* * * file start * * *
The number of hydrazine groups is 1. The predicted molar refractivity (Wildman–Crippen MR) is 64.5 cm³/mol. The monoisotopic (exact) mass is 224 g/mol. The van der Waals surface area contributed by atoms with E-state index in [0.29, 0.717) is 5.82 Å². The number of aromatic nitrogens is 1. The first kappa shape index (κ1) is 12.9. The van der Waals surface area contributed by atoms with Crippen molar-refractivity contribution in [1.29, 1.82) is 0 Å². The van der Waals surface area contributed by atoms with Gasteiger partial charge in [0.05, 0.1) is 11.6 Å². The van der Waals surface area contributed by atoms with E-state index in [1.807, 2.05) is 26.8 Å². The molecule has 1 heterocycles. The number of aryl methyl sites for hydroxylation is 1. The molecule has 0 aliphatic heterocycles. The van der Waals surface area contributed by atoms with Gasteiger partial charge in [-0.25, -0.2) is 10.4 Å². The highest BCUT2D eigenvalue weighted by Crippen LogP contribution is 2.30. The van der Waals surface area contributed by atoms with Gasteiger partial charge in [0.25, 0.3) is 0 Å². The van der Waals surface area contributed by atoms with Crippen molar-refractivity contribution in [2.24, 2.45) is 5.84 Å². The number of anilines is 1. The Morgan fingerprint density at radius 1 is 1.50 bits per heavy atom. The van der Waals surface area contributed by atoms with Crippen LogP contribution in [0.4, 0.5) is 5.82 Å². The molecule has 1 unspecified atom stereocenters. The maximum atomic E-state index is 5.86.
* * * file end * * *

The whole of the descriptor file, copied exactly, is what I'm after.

The number of hydrazine groups is 1. The predicted molar refractivity (Wildman–Crippen MR) is 64.5 cm³/mol. The monoisotopic (exact) mass is 224 g/mol. The van der Waals surface area contributed by atoms with E-state index in [0.29, 0.717) is 5.82 Å². The number of aromatic nitrogens is 1. The first kappa shape index (κ1) is 12.9. The van der Waals surface area contributed by atoms with Crippen molar-refractivity contribution in [1.29, 1.82) is 0 Å². The van der Waals surface area contributed by atoms with Gasteiger partial charge in [0.05, 0.1) is 11.6 Å². The van der Waals surface area contributed by atoms with E-state index in [1.807, 2.05) is 26.8 Å². The molecule has 1 heterocycles. The number of aryl methyl sites for hydroxylation is 1. The molecule has 0 aliphatic heterocycles. The van der Waals surface area contributed by atoms with Gasteiger partial charge in [-0.25, -0.2) is 10.4 Å². The highest BCUT2D eigenvalue weighted by Crippen LogP contribution is 2.30. The van der Waals surface area contributed by atoms with Gasteiger partial charge in [0.25, 0.3) is 0 Å². The van der Waals surface area contributed by atoms with Crippen molar-refractivity contribution in [2.24, 2.45) is 5.84 Å². The number of anilines is 1. The Morgan fingerprint density at radius 1 is 1.50 bits per heavy atom. The van der Waals surface area contributed by atoms with Crippen LogP contribution in [0.4, 0.5) is 5.82 Å². The molecule has 1 unspecified atom stereocenters. The maximum atomic E-state index is 5.86.